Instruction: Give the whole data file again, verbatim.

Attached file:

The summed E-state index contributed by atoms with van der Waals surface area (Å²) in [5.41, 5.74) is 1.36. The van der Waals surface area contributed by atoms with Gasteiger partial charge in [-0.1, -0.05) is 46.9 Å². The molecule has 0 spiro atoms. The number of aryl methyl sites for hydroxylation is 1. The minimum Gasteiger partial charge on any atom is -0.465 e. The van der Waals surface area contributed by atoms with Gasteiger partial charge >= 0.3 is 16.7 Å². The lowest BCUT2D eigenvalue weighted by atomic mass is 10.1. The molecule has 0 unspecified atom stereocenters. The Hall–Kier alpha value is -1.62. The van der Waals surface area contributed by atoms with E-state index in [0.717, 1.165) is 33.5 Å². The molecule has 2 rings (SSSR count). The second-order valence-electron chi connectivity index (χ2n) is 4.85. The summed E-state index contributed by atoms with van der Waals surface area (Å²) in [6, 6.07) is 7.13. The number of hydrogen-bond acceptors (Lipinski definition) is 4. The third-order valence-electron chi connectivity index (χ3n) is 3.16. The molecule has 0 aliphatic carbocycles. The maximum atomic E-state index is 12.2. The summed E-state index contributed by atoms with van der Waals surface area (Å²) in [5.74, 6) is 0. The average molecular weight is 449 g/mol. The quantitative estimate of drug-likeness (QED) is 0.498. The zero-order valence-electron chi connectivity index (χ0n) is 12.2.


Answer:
The summed E-state index contributed by atoms with van der Waals surface area (Å²) in [5.41, 5.74) is 1.36. The van der Waals surface area contributed by atoms with Gasteiger partial charge in [-0.1, -0.05) is 46.9 Å². The molecule has 0 spiro atoms. The number of aryl methyl sites for hydroxylation is 1. The minimum Gasteiger partial charge on any atom is -0.465 e. The van der Waals surface area contributed by atoms with Gasteiger partial charge >= 0.3 is 16.7 Å². The lowest BCUT2D eigenvalue weighted by atomic mass is 10.1. The molecule has 0 unspecified atom stereocenters. The Hall–Kier alpha value is -1.62. The van der Waals surface area contributed by atoms with E-state index in [0.717, 1.165) is 33.5 Å². The molecule has 2 rings (SSSR count). The second-order valence-electron chi connectivity index (χ2n) is 4.85. The summed E-state index contributed by atoms with van der Waals surface area (Å²) in [6, 6.07) is 7.13. The number of hydrogen-bond acceptors (Lipinski definition) is 4. The third-order valence-electron chi connectivity index (χ3n) is 3.16. The molecule has 0 aliphatic carbocycles. The maximum atomic E-state index is 12.2. The summed E-state index contributed by atoms with van der Waals surface area (Å²) in [5.74, 6) is 0. The average molecular weight is 449 g/mol. The quantitative estimate of drug-likeness (QED) is 0.498. The zero-order valence-electron chi connectivity index (χ0n) is 12.2.